What makes a story unique? When it's important for many people and if it asks you to change the world. It must be a social commitment.

How did you become a photographer? Did you have a revealing moment? I was traveling in Burma, in 2008. The same day I arrived in Yangon I risked my life because of a fall. It was night, I couldn't see much and I accidentally slipped into a sewer. I hurt my leg and a finger, but the real problem was finding a way out of that black, dark hole hidden in a semi-deserted street. In the end I made it, I had so much adrenaline in me that I pulled myself up with the strength of the my shoulders and pretty quickly too, me, who at the gym doesn't even lift five kilos. The moment I saved myself I thought that I didn't want to dedicate my life to anything else except my passion, photography. So I quit my job, I was s software architect, and I followed my dream. This change pushed me to become a researcher, to overcome my shyness and throw myself into adventure. Photography is a clock for vision, it allows me to meditate, reflect, try to understand things by looking at them in the face.

“The beauty of life lies in the awareness of what you do and look at”

What do female priests say about your Women Priests Project to the people who see it? They want to completely overthrow the stereotype that a priest has to be a man, dressed in black and white and who is superior to you. Instead they're soft, open, curious, they're mysterious and feminine, they don't say that they get between you and God, but they want to help you, they hold out their hand, they want to bring you to a land that isn't made of dogmas, but of mysteries. Female priesthood in the catholic Church is a right that belongs to women, the right to be a spiritual leader and deliberate in theology. Notwithstanding this in my project there aren't only women, I've also photographed their male allies.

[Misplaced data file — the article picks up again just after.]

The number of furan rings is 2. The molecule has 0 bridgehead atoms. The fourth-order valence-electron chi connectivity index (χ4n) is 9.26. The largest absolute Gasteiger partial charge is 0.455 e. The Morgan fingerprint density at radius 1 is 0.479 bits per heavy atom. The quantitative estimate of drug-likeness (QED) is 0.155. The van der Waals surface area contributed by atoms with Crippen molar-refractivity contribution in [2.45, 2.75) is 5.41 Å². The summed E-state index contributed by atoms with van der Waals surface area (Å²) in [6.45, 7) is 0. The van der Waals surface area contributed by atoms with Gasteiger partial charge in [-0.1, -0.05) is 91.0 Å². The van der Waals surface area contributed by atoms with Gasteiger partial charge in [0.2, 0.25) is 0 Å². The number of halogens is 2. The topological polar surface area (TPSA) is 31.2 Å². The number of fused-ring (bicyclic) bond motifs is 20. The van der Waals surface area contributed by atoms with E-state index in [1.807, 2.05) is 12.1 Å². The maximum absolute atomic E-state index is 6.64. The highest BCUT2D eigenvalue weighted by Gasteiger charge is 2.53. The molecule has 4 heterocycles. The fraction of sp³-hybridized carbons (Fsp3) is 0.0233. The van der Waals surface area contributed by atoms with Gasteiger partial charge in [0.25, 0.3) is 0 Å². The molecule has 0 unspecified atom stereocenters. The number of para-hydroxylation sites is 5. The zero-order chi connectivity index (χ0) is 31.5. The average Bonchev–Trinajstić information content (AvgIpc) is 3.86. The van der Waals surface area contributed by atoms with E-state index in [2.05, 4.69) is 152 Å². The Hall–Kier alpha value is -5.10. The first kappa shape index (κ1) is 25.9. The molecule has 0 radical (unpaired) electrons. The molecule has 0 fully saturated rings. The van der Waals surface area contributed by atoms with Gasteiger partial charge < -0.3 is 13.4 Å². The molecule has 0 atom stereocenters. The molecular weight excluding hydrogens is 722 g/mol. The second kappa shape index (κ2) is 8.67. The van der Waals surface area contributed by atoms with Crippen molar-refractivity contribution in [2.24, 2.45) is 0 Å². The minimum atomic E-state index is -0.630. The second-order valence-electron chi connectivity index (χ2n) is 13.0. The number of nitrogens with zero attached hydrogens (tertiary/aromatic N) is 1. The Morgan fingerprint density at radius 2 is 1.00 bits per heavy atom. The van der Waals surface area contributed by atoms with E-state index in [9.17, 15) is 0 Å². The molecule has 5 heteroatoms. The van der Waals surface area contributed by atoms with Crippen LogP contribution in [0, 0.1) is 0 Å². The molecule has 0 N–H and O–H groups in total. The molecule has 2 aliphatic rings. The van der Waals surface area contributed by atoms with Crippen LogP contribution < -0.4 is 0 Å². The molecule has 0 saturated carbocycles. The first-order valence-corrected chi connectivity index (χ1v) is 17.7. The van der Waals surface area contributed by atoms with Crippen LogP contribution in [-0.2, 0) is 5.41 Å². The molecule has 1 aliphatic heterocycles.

What's the idea that people have of them? They're courageous, they challenge the power of the Church and ask for it to transform. Most of them used to be catholic nuns and missionaries, that to be ordained priest were willing to be excommunicated, to do it they also have to find a disobedient bishop also willing to be expelled. They are profoundly devout women, they're part of a generation in which the world was different, many are old because they joined the Church in the seventies, after the Vatican Council II, when it seemed that change was possible, but then it didn't happen because ultra-conservative popes took lead one after the other, even if they were very much loved. This is why young women rarely join convents, because they recognize the limits of this experience. We can't talk about a global movement, but two years ago four thousand nuns asked the Pope to reconsider female deaconship, the first level of the holy order. Symbolically women have been given “high standing” roles, but in matter of theology nothing has changed, it continues to be taboo. There are studies that say there's a better chance they'll ordain married men rather than allowing a woman to become priest. There's a shameful misogyny, people still think that women aren't good, that if they arrive it'll be a mess because they'll want to change things, or at least do them differently, to have their own say. Therefore, why invite people that will be bothersome to the table of power, who will want change, who will say no to cardinals with brand name shoes?